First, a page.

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Will My Student Athlete Be a Healthier Adult?

April 29, 2021

Playing sports as a child can set your kid up for a lifetime of healthy habits. According to the Centers for Disease Control and Prevention, one in five children is obese in the United States. As a result, diabetes, high cholesterol and hypertension are rising among children, who historically hadn’t been plagued by these health issues.

Most of these chronic conditions are linked to inactivity, but exercise — including both team and solo sports — can help safeguard your child’s health. It’s important to ensure that kids are moving enough to aid in their overall physical and mental development, preventing chronic illnesses and prioritizing other good habits, such as:

  • Getting a healthy amount of good sleep

  • Following a nutritious diet

  • Creating and sticking to a routine

Studies have found that children who participated in sports maintain these and other healthy habits throughout their adult lives.

Physical Activity Makes a Big Difference

Only about a quarter of kids in the United States are sufficiently active for their age and abilities. Here are some reasons to get your child to move more:

  • Prevent obesity

  • Reduce stress

  • Improve flexibility and balance

  • Improve sleep quality

  • Increase self-confidence and discipline

  • Sharpen mental focus and performance

But how much physical activity is enough? The 2018 Physical Activity Guidelines for Americans provide insight on how much activity children need to remain physically healthy, and the American Academy of Pediatrics (AAP) has amended those guidelines to include infants and toddlers. 

Recommended activity for infants and toddlers:

  • Infants should be active several times a day through interactive floor play like “tummy time.”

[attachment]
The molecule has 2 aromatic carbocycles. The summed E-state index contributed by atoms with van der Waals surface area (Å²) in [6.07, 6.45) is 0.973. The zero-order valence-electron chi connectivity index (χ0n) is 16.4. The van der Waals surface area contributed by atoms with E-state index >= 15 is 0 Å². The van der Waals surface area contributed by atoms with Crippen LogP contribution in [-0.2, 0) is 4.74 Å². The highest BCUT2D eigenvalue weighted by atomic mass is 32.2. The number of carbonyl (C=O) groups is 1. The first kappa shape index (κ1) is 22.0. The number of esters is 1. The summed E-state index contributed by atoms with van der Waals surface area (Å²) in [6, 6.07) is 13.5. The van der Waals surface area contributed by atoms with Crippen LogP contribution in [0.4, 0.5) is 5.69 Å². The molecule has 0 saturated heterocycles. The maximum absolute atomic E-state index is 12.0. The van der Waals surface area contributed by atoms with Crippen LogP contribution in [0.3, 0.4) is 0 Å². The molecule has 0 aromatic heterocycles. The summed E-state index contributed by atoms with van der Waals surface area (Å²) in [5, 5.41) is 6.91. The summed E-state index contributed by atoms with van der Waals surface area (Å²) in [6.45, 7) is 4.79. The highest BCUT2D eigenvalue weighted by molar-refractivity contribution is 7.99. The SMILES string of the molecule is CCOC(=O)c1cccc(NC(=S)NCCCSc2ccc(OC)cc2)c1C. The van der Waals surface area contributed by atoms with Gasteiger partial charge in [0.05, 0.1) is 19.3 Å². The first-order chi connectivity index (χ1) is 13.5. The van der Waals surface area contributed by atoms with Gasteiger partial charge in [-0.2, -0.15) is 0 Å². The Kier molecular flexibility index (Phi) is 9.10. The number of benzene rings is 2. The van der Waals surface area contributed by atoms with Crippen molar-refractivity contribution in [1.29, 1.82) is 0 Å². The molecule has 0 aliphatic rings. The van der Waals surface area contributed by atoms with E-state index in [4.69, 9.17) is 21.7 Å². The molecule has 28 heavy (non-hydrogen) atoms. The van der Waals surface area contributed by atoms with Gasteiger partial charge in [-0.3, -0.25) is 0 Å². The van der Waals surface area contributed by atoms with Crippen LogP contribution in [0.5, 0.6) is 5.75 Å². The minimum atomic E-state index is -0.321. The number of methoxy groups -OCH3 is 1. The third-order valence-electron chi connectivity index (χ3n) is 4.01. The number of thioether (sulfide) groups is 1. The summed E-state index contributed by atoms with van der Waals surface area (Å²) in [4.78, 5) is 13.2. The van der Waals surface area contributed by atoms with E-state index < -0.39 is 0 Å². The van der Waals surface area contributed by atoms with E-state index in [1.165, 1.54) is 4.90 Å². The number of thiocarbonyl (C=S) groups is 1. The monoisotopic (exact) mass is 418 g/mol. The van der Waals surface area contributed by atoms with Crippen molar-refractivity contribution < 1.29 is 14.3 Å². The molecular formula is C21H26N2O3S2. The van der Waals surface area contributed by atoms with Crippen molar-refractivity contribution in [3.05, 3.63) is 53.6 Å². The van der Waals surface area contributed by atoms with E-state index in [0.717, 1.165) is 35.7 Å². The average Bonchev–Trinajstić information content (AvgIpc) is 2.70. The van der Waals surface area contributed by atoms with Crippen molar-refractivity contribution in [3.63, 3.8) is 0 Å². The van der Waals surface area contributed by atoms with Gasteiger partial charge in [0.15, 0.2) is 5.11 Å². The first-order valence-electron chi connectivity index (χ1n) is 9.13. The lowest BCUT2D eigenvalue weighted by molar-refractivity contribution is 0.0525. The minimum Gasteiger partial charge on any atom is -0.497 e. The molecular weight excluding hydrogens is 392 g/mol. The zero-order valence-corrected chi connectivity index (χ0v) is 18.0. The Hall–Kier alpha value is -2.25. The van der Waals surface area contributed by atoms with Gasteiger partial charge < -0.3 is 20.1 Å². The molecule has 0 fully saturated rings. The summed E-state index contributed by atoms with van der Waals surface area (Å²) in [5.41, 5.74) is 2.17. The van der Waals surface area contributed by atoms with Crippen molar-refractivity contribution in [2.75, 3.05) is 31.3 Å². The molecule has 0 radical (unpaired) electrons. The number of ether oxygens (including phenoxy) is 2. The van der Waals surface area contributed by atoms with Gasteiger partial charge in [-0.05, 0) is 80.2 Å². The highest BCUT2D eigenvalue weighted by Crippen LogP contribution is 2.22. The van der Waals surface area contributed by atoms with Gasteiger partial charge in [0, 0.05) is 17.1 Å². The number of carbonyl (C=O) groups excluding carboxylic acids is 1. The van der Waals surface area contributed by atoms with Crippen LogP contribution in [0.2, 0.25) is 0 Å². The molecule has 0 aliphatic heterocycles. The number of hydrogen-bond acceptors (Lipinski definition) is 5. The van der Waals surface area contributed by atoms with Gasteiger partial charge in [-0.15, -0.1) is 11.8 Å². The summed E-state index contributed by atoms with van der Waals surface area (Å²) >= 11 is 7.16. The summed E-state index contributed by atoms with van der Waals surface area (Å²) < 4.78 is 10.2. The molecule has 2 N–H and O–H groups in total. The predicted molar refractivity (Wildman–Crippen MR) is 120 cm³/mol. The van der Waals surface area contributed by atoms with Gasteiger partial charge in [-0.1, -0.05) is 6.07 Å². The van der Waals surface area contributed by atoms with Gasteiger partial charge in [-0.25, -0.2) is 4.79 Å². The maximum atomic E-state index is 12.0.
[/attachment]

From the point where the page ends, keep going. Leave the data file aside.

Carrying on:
• Toddlers should engage in at least three hours of activities that develop gross motor skills daily, such as walking, unstructured free play or playing on a playground.

Recommended activity for ages 3 to 5:

  • Three hours of light or moderate-to-vigorous physical activity daily.

  • Activities could include playing in the backyard or playground, taking a family walk or a trip to the park.

Recommended activity for ages 6 to 17:

  • At least one hour of moderate-to-vigorous physical activity daily.

  • Activities that will make you break a sweat or short of breath are good options, including cardio (running, bike riding and jumping rope).

  • Aerobics (swimming or skating) and muscle-building exercises (push-ups and squats) should be included three days a week.

Encouraging Kids To Move

Your pediatrician can guide you with recommendations for your child’s physical activity. While playing team or solo sports are a great way to keep kids active and healthy, here are some ideas for additional ways to encourage activity in a less structured setting:

Cut down screen time to no more than two hours a day. If your child is home-schooled and uses of virtual learning, manage how much extra time they spend playing video games or watching TV.

Be a role model by showing your children that you enjoy exercise. Do sports you enjoy together, go to the gym together or encourage family walks.

Plan ahead by scheduling time for activity. For example, slot in some exercise every day after school and homework.

Make it fun by doing activities your kids enjoy. Don’t force them to do activities or sports if they don’t want to and ask them for suggestions.

Adjusted Approaches for Kids’ Abilities

If your child has special needs that affect their physical, emotional or mental abilities, they may need an extra nudge or adjusted approach to get physical activity. Since physical activities such as sports may be more challenging to navigate, you should:

  • Work with your pediatrician to create a schedule and activities best suited to your child’s condition.

  • Establish and stick to a routine, particularly if they have disabilities such as autism. spectrum disorder or ADHD, which can affect behavior, teamwork, communication and concentration.

  • Encourage them to try different activities to help them discover what they enjoy.

  • Talk to their teachers about safe sports or other physical activities they can participate in at school.

  • Praise them for keeping active and keep track of their progress. This could involve keeping a progress chart on the fridge.

If your child has physical challenges, moving more could help them with functional movements. Talk to your pediatrician about groups or programs your child can participate in. And remember to join in, since having their parent involved will make any activity even more fun and put them at ease.

 

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